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Posted Sat Sep 21, 2013 1:34 PM
Posted Tue Jul 29, 2014 11:42 AM
I was just reading the thread here and I know William at elektronite got permission from first star to make a Boulder Dash game for the Intellivision so I would not think they would turn AA down or maybe AA could talk to William and see if he could help with getting permission in making a B.D. Clone for the 2600 or 7800 from First Star. Just a thought
Posted Tue Jul 29, 2014 12:14 PM
Yea looks like I did miss something. LOL
Posted Mon Oct 27, 2014 6:33 AM
This is pretty simple. Game ideas or concepts cannot be patented. However, like all creative works, they are copyrighted. Things like game names and/or characters names and images can be trademarked, which gives them even more protection.
What this means is if you want to make a Pacman clone you can. You just can't call it Pacman because I'm sure that name is trademarked. You also can't copy the exact 'levels' of the game (create your own) because those would probably hold under copyright laws. And you can't copy the graphics or images of any trademarked characters. Making the walls or the dots look the same is not a problem, as long as you draw them yourself, but don't copy the same Pacman or ghosts basically.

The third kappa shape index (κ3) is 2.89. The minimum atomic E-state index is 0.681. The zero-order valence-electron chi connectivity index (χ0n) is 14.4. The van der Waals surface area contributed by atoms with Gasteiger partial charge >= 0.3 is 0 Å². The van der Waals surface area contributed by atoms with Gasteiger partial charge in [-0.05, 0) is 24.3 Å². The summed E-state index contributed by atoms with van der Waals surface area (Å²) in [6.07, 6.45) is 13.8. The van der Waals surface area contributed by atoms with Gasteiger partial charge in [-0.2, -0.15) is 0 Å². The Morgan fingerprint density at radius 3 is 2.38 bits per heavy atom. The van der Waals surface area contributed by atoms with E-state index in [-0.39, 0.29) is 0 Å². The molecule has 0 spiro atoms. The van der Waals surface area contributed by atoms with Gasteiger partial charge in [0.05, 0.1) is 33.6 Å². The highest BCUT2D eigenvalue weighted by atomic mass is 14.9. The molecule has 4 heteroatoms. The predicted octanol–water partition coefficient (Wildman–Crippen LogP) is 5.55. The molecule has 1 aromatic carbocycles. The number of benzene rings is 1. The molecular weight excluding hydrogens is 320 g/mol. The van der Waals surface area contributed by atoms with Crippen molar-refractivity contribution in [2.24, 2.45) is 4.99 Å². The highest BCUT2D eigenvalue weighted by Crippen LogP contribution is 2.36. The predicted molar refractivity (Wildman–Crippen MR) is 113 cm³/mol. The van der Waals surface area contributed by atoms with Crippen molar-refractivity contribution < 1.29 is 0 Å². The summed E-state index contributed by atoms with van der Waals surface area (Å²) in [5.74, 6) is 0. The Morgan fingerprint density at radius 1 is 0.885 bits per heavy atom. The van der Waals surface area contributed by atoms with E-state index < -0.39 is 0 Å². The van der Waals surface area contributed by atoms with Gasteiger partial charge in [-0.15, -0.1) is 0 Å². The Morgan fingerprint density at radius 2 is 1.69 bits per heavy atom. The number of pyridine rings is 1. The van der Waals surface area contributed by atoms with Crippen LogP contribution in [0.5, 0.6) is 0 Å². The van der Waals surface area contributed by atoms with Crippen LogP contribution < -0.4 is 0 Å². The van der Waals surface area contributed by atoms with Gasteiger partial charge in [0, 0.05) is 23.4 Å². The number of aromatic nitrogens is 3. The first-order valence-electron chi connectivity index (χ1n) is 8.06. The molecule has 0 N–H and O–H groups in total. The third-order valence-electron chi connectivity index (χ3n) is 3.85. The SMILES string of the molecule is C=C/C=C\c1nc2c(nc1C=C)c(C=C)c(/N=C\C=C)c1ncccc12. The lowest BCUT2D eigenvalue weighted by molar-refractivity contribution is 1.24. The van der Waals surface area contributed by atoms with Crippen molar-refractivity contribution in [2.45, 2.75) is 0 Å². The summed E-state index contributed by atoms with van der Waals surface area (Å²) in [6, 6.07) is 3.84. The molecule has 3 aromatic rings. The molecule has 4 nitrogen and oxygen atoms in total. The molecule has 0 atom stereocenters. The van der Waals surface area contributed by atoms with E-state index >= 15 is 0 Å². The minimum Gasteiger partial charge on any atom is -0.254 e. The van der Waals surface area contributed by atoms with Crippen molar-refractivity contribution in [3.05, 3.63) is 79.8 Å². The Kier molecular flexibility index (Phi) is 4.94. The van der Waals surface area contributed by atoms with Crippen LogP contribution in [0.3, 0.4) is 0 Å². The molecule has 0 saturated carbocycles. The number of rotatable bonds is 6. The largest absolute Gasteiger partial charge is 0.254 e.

If you want to make a Boulderdash clone go for it. Just don't use any of their level design, or copy their main character or use the name BoulderDash. Call it RockFall if you want, etc.. You can even have him collecting diamonds, although draw them yourself a bit differently.
The important thing is to draw all the art yourself and don't use any Trademarked characters or names.
In the early days of game IP, game company lawyers got away with way more then they should have. Things that would NEVER hold up in court today. This was because the industry was just getting started and there was a lot of frivolous patents and such getting granted. Nobody knew what to do with these things. But since then, thanks to the user interface wars, we know that computer interfaces cannot be patented. Games are basically user interfaces when you think about it.
As an example, I think one of the worse rulings granted in gaming history, was awarded to Richard Garriott's company Origin (of Ultima fame). He actually won a lawsuit against another RPG game, Questron, based on the fact that they also had a game using tile graphics! Garriott's lawyers somehow were able to convince the courts that this was a legit argument and awarded damages to them.